Monthly Archives: December 2006

Small Business Phone Systems

The problem I’m about to describe is probably partly my fault, but I’ll ponder it anyway.

Why is it that people are still purchasing Nortel 3×8 phone systems?

I mean, they are good systems and all, and I’m sure there are people who genuinely need them, but there are so many other options out there that are frankly speaking, pretty damn good options that are less expensive than Nortel’s offerings that, well, I’m a little amazed.

Now, to be fair to my boss, he’s built his business on Nortel products. So, that’s what you’ll see on the homepage of the site. However, we also offer Avaya – which has made the leap to the front page as well.

Some of the smaller systems are pretty good though, so I’d like to shed a little light on them.

The first is anything by TalkSwitch. This is a great analog phone system with everything you can think of built in. Voicemail. Auto-attendant. The amazing “track-you-down-at-any-number-you-can-be-reached-at” feature (one of my favourites) plus a whole bunch more. It works with any analog phone, or you can buy TalkSwitch phones to go with the system.

Oh – and if you purchase the optional VoIP module, suddenly you have a VoIP phone system at a very low price compared to anything from Nortel.

TalkSwitch phone systems – ideal for small business owners.

For those who are planning their data network to do data AND voice, there’s the really simple Venture IP phone system. Really straightforward – buy ONE Venture IP Gateway (supports up to four incoming lines). ADD Venture 480i IP phones anywhere on the LAN. The phones automatically find the gateway and configure themselves with an extension AND they find all the other phones on the LAN and configure themselves together. Add up to 200 phones on the LAN and you’re all set.

This system also comes with voicemail, auto-attendant etc., which are EXTRA features on most mainstream phone systems.

I personally think these phone systems are really great values for small business owners. Both are produced by well-established companies so there’s really nothing to worry about from a “fly-by-night” perspective. Just something for everyone to think of in the new year, especially if you’re just starting a business.

Chameleon 2001 Phone Headset Road Test

I’ve been using a Chameleon 2001 headset for the past month or so.

Overall, it’s done pretty well. I’m using it for a cellphone and my home cordless phones.

The cellphone (Motorola V635) has a built-in headset 2.5 mm headset jack. The 2001 headset works fine with it, but the phone’s not so good for the headset. You can’t adjust the transmission volume, which means you sound REALLY LOUD when using the phone. Also, because the transmit is so high, while the noise canceling microphone tunes out a lot of stuff, even the stuff that’s muted gets sent through quite audibly. Not great. In addition, I found the cord of the headset acted as an antenna for the phone, so there was an audible hum on the line until I removed the antenna from the phone.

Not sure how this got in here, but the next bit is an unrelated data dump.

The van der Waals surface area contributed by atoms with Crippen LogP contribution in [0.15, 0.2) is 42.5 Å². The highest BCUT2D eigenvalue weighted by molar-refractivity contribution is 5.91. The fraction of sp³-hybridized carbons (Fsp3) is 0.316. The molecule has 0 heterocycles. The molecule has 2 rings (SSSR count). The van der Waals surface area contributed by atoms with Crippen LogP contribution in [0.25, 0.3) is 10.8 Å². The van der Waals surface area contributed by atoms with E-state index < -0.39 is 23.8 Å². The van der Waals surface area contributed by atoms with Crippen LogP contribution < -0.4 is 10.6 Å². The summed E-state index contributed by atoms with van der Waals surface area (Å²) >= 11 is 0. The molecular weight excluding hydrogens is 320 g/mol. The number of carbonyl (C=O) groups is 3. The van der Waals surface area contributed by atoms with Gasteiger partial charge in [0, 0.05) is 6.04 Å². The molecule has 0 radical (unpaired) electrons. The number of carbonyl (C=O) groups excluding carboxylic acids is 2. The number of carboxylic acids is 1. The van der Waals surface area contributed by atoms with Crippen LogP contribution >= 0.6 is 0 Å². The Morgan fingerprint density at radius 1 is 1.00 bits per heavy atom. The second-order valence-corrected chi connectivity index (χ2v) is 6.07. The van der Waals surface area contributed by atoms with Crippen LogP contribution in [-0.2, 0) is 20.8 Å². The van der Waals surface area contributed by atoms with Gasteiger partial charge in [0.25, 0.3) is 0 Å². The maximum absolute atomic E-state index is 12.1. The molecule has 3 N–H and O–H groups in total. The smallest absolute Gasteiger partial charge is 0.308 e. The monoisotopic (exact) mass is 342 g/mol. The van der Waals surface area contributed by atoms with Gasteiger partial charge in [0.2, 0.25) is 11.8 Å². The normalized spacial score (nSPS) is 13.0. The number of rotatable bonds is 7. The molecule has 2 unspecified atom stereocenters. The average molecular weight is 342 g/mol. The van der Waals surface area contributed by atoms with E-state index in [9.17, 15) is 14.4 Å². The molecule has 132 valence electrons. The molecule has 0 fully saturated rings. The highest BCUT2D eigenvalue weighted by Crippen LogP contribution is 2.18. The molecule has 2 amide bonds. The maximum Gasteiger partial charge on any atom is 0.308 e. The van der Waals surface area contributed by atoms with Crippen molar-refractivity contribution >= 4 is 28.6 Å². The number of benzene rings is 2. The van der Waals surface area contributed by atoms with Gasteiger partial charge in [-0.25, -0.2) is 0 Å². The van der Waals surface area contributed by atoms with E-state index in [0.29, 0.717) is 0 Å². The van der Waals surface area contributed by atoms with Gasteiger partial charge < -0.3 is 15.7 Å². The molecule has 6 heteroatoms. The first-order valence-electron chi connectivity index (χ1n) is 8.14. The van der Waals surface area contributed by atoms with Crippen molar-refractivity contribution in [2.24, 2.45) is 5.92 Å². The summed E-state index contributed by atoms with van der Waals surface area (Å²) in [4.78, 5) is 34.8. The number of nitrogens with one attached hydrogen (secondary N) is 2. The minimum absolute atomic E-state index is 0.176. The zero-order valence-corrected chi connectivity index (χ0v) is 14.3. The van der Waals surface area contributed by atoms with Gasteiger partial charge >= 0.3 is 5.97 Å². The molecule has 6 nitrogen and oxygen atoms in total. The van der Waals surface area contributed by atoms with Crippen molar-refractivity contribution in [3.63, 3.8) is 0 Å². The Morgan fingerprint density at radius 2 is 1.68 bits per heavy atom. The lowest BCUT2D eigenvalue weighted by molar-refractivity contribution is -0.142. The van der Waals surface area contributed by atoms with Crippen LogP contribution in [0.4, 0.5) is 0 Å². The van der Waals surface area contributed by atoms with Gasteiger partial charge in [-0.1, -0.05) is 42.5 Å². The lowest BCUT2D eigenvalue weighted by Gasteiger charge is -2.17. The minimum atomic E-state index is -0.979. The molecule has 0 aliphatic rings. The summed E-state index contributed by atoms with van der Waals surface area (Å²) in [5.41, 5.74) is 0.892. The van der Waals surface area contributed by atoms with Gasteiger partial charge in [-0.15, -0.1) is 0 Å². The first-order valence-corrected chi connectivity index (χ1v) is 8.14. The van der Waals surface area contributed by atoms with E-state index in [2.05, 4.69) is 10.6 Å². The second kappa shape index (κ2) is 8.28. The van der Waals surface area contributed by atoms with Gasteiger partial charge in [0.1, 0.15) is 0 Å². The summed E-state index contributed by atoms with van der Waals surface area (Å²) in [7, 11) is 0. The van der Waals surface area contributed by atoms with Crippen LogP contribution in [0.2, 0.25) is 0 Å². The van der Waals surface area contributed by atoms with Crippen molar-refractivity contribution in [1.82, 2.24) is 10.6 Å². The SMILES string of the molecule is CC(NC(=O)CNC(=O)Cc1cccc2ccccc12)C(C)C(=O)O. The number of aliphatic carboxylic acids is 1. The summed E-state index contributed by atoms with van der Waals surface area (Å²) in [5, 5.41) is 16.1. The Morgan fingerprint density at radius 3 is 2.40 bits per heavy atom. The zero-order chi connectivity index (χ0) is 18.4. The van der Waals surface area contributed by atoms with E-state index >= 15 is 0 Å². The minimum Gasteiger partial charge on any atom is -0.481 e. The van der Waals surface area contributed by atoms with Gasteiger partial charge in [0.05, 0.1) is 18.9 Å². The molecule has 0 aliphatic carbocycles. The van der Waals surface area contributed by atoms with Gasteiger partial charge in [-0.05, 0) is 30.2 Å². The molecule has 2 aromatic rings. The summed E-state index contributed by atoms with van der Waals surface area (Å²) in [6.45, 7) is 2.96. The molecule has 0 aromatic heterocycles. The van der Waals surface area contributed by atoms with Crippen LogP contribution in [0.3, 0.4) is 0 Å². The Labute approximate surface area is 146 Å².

I’m told by others in the know that this is a problem with corded headsets and digital phones. If you have an analog cellphone (a rarity in these days), you won’t likely have that problem. I suppose this is why most digital phones are bluetooth enabled…

Anyway, I attribute the problems more to the phone than the headset.

I also use the headset on a couple of cordless phones I have at home and there, it performs flawlessly. The microphone’s better than what’s on the phones. One of my callers noted that my voice sounded clearer and had more bass to it when I put the headset on compared to when I was using the handset alone.

I suggest though if you’re going to use a headset on a cordless phone that you get a cordless phone with a good range of volume adjustment. The VTech cordless phone I has the low volume setting rather high, even at the lowest setting. Sometimes it’s necessary to move the headset a little bit off the ear when speaking to a loud caller. On my GE cordless phone, I just lower the volume and no headset adjustments are necessary.

In short, the headset works fine. The locking quick disconnect on the cord stays put as it should, even when my daughter’s pulling on it with all of her might, so that’s a neat feature. It’s durable, having gone from the car dashboard to the floor several times as well as being stepped on my my daughter a couple of times (the microphone boom only, fortunately – not the speaker).

I use a cordless headset at work, so I don’t use the Chameleon there, but in the home environment, which is sometimes more hectic than work, it’s performing very well.

So well in fact that my wife wants one too.

Get your Chameleon 2001 headset by clicking here.

The Nortel IP 2007 VoIP Phone

Not sure what happend here, but the Nortel IP 2007 VoIP phone was missing in action from our site.

If you haven’t seen one of these before, here’s what they look like:

Not just cute, but practical too!

The biggest thing about them is the colour touchscreen and the added functionality that feature brings to the phone.

Essentially, the IP 2007 combines the functionality of the Nortel IP 2004 VoIP phone and with the touch screen, gives you a ton more options.

Many of the options depend on what version of Nortel’s communication servers you’re running, but if you have the support for it, you can get maps & directions from websites directly on your phone, see footage from your security cameras, give your staff information on guests in hospitality environments or send out company-wide bulletins over the phone.

There are a lot of possibilities that can dramatically improve your organization’s efficiency by distributing information quickly to all staff with access to these phones.

The Nortel IP 2007 VoIP phone – no longer MIA from the Telephone Magic website.